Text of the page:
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Thank you for coming to our symposium, 'Designing the Campus of Tomorrow.' I'm John Douglass, and along with Steve Finacom, we've been the joint program committee for this event. I'm going to say a few logistical things and then introduce the Chancellor, and then we'll move into our first talk by Paul Turner.
A reminder that we hoped you've registered in the front and picked up your program materials. That's part of the process here. I do want to note that the symposium website, if you haven't seen it, is developing. It has program information and that kind of thing, but it also has historical materials, a lot of primary documents, and also an on-line exhibition that reflects work by William Roberts at the UC Archives and Sally Thomas at the Center, and others. And it shows the campus at the turn of the century, what it was like physically, what academic life was like at the cusp of a new century. We will also have on this website a video stream of today's proceedings as well, if you have friends or others who would like to see it, or would like to go back and look at elements of it.
You are free to wander through the museum, as long as you've got your little tag to help the staff understand that, so that you can go up later during the lunch break and look at the exhibition on your own time.
Now, I'm going to say a few comments and welcome the Chancellor. There is a well-timed irony to our holding this event in the Berkeley Art Museum. In our 'Here and Now' segment later today, you will hear the physical challenges facing the Berkeley campus, rooted at least in part in the problems of seismic retrofit. To retrofit or not? That is not only the question that tries the souls of chancellors and Berkeley campus planners; you will also hear of the larger and immense capital needs of California's public higher education system and how Berkeley, a UC Merced, a CSU Channel Islands, must compete within this larger world. Many of you know much about all of this, but it is our hope to have an engaging discussion about the complexities of building, repairing and shaping the physical site of the academy. And lest we forget, all of this should be in service supporting the teaching, research and public service mission of a campus, with an eye, ultimately, toward the quality of life for those who work and visit a place like Berkeley, or a place like UC San Diego.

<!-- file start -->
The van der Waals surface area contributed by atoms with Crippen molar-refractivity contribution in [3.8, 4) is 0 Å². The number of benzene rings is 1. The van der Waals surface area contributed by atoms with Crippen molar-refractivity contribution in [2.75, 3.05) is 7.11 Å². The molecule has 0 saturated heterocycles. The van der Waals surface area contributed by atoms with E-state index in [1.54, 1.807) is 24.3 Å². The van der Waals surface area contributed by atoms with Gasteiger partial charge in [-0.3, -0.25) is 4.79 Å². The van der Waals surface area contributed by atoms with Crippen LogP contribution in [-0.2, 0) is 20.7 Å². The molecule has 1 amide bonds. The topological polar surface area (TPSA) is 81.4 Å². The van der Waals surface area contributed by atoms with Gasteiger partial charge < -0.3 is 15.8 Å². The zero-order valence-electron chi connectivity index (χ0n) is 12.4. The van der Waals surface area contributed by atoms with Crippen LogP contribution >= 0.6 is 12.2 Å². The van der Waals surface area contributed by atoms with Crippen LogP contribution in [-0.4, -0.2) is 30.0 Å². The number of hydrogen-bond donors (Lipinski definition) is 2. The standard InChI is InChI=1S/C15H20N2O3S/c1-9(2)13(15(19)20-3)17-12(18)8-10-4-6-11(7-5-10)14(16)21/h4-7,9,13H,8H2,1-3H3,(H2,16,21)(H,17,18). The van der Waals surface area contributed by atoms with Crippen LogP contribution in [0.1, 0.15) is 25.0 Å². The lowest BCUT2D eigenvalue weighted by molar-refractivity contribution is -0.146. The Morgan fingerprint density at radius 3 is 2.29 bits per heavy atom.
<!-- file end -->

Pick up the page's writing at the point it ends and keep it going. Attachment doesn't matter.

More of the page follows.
Without further ado, a quick note on the Chancellor. As most of you know, Robert Berdahl was appointed the eighth Chancellor of the University of California at Berkeley in 1997. Prior to his arrival at Berkeley, he had served as President of the University of Texas at Austin. Prior to that, he served as Vice-Chancellor for Academic Affairs at the University of Illinois at Urbana-Champaign.
And there's more material and bio information on everybody who is participating on our panels and the speakers, so I hope you'll refer to that. Thank you very much for coming. Chancellor Berdahl.
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